How to Hike with a Senior Dog
Just because your dog is entering his golden years doesn’t mean he should stop tagging along for adventures.
In fact, senior dogs are perfectly capable of hiking, exploring and camping with you—as long as you’re willing to adjust your expectations and make some changes to your routine.
Time Your Hikes Right
Morning and evening hikes make the most sense in summer so you can avoid the hottest hours of the day. During the winter, mid-day hiking is usually better to take advantage of the warm sun. That said, hiking in the fall is often great for older dogs, according to Kayla Fratt, a dog trainer with a degree in Organismal Biology and Ecology and a member of the International Association of Animal Behavior Consultants. “September and October can have great ‘Goldilocks’ temperatures and avoid the muddiness of March or April,” Fratt says.
Regardless of when you go, it’s important to keep in mind that senior dogs are more susceptible to temperature extremes. During summer, always bring plenty of cool water, and in winter, make sure you protect paws from ice and salt. “Learn how to tell when your dog is too hot or too cold and have a backup plan if he starts to struggle with temperature extremes,” says Fratt. “There are plenty of products to help keep your dog warm, like jackets and booties.”
As a general rule, excessive panting means it’s too hot, your dog is tired, or he needs a break. “Let’s put it in a more objective way: if your dog’s tongue is hanging outside of the mouth, this should be a sign that maybe it’s time for cold water and a break,” says Dr. Victor Oppenheimer, Veterinary Director at the Hospital de Animales Perla del Sur. “The longer it’s hanging outside their mouth, the higher the risk of a heat stroke.”
Also, keep in mind that reaction to temperature is very individual—some dogs do really well in warm weather while others prefer cold days.
Adapting Your Hiking Routine to Your Dog’s Needs
While younger dogs might have lots of energy for long, arduous hikes, senior dogs do better on flatter terrain and shorter hikes. “Rocky and uneven paths can be hard on dog’s joints and paws,” says Fratt. “I also like to hike near water with any dog so that they can keep cool.”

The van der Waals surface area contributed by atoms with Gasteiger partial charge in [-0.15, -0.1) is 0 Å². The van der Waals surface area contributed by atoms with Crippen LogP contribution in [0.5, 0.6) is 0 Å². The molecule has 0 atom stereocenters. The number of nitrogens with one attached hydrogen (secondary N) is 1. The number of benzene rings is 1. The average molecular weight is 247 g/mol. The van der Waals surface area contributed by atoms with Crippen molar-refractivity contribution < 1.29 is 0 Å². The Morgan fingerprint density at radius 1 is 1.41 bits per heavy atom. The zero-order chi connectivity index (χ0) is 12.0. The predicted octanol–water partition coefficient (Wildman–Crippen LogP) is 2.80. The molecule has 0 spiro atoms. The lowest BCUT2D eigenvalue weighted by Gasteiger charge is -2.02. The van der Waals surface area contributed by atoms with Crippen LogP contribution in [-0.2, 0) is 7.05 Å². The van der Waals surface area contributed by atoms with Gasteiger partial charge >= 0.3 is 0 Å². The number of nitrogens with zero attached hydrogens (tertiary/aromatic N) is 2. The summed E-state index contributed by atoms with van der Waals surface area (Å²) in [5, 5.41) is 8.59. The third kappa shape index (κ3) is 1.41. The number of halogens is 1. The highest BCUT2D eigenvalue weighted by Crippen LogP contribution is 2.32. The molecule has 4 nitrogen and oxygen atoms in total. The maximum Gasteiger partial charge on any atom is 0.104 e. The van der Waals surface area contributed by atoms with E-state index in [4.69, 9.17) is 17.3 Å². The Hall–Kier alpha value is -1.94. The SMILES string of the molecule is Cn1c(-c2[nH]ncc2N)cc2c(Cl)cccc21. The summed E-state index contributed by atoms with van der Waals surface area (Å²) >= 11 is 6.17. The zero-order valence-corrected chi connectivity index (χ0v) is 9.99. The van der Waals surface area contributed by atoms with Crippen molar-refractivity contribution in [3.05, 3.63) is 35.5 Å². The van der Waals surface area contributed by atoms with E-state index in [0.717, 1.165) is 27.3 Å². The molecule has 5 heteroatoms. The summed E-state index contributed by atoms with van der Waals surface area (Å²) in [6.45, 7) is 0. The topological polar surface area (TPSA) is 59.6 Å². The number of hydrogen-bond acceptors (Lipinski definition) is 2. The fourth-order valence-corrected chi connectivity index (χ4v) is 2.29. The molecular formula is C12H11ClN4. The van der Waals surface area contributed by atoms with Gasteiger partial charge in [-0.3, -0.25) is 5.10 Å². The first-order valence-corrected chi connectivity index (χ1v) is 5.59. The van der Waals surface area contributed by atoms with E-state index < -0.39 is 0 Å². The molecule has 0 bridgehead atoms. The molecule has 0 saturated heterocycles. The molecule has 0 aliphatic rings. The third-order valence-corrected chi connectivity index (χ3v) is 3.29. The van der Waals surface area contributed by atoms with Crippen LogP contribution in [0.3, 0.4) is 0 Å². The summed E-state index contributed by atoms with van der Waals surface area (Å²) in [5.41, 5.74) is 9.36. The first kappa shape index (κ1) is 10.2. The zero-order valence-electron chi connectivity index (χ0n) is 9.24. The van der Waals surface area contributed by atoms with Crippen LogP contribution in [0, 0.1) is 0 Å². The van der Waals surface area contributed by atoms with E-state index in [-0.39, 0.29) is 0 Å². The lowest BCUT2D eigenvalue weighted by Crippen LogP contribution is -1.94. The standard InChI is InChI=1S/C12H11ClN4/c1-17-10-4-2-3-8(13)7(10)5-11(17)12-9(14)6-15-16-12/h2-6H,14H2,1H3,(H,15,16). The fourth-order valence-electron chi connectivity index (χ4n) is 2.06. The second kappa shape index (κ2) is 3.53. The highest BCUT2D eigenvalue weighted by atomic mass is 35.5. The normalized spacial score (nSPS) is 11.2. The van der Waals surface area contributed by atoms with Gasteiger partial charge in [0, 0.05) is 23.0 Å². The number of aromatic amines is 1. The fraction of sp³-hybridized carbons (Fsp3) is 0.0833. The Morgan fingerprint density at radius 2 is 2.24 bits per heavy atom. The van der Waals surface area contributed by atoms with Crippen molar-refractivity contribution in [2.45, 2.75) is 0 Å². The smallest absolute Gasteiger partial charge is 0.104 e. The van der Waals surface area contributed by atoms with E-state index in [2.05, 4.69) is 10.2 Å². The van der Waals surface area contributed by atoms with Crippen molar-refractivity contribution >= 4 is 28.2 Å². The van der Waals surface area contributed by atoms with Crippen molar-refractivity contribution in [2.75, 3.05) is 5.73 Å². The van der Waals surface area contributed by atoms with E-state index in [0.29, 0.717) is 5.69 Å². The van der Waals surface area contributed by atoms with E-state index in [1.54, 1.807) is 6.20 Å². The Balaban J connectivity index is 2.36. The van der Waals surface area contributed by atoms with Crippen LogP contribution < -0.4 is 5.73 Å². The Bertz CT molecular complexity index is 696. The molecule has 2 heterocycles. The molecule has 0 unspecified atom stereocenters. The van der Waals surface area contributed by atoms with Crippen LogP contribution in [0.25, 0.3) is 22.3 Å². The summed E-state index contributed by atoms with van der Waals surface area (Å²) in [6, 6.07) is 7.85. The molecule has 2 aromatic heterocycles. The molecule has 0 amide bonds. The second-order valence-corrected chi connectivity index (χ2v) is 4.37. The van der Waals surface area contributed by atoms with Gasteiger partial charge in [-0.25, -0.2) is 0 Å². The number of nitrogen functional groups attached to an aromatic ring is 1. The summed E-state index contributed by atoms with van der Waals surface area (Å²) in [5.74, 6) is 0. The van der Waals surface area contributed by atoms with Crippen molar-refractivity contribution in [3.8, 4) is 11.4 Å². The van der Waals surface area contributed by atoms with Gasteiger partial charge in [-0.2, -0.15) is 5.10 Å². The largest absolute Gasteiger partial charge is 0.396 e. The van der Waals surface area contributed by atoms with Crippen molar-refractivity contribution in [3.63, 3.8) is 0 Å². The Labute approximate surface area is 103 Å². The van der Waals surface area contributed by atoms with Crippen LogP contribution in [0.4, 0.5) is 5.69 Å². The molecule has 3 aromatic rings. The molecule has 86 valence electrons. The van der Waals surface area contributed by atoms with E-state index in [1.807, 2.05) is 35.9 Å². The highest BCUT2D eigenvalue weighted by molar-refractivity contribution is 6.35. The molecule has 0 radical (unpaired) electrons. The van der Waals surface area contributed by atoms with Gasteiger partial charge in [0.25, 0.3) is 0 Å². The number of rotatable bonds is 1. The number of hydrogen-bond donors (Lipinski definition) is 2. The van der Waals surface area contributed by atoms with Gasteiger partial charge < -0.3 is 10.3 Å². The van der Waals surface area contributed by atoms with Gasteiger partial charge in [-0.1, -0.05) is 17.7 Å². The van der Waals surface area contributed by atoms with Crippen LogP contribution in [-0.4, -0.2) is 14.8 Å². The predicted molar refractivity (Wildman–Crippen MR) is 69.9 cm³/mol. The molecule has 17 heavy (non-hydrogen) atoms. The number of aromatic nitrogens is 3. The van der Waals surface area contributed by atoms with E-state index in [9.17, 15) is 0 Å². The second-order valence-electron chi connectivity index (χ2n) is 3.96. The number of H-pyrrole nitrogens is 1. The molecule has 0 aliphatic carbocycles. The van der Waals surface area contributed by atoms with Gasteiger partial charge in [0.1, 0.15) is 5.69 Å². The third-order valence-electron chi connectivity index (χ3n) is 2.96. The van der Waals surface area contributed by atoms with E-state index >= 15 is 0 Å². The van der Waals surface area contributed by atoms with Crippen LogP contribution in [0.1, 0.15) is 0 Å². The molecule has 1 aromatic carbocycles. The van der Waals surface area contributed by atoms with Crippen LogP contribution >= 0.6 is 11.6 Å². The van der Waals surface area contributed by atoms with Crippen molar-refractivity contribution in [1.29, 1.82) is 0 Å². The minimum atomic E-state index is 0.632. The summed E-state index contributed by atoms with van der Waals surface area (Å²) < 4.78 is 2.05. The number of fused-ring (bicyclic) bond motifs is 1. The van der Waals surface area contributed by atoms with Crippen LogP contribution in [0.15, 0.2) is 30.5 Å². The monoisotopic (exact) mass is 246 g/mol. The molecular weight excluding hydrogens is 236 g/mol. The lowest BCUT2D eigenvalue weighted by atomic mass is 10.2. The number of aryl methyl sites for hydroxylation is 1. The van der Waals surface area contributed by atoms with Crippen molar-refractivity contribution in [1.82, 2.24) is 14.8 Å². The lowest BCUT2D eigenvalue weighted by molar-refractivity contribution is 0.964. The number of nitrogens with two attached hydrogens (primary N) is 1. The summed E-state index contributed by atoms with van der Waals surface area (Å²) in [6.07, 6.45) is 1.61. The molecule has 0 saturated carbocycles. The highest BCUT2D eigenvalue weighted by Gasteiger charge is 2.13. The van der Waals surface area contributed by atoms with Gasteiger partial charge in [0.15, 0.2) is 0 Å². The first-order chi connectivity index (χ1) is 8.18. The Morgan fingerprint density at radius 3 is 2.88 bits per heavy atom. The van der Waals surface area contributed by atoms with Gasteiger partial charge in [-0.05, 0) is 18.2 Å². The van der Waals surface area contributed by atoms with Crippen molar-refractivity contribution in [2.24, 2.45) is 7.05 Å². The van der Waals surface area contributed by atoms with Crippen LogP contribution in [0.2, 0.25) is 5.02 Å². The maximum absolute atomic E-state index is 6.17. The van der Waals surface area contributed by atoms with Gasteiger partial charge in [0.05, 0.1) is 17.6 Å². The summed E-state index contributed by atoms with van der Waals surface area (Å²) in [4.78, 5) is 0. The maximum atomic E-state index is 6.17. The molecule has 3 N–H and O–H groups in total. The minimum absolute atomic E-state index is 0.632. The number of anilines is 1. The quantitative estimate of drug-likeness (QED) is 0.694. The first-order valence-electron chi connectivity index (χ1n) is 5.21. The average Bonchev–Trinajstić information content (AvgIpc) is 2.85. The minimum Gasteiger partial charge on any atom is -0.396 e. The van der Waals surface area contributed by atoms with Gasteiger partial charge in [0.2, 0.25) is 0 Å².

While all dogs are individuals, Fratt points out that your dog’s baseline fitness level has a big impact on what kind of hiking he’ll be able to do as he gets older. “A working Search & Rescue dog that spent his youth finding people in avalanches will have a different baseline fitness level from a city-dwelling dog, even if they’re the same age and breed,” says Fratt. “My dog spends three to five days per week running, hiking or swimming with me on rugged Colorado terrain; when he hits old age, he’ll likely be in much better shape than my Dad’s dog, who spends her days going for leisurely strolls.”
Another factor to consider is any health issues your senior dog might already be dealing with, such as arthritis, degenerative joint diseases, ligament and tendon disease, herniated discs, and more, says Oppenheimer. “Don’t overdo exercise; their joints and bones are weaker than ours,” she says.
How Health Impacts Fitness
If you have concerns about your dog’s health, talk to a veterinarian about a complete check-up. Aside from mobility issues, you should always look into concerns with breathing and circulation. “Just like humans, old injuries can show up again as dogs age,” says Fratt. “Remember when Rover tore a tendon playing frisbee at age 2? He might be feeling that injury again when he starts limping at age 13.”
Another thing to keep in mind: Dogs who are used to being couch potatoes might get sore after a long hike, so to avoid pain and discomfort, don’t push your dog too hard. “Pushing your dog of any age too hard is dangerous, but this is especially true for older dogs,” says Fratt. “Many dogs aren’t very good at telling us they’re tired, hot or sore, so we have to use our own best judgment.”
Finally, always remember your dog should be alert and responsive while they’re exercising and during the breaks in between exercises, says Oppenheimer. “Anything different or weird that you notice should be a red light,” Oppenheimer says. “No one knows your pet better than you, and you will know if something looks off with your pet.”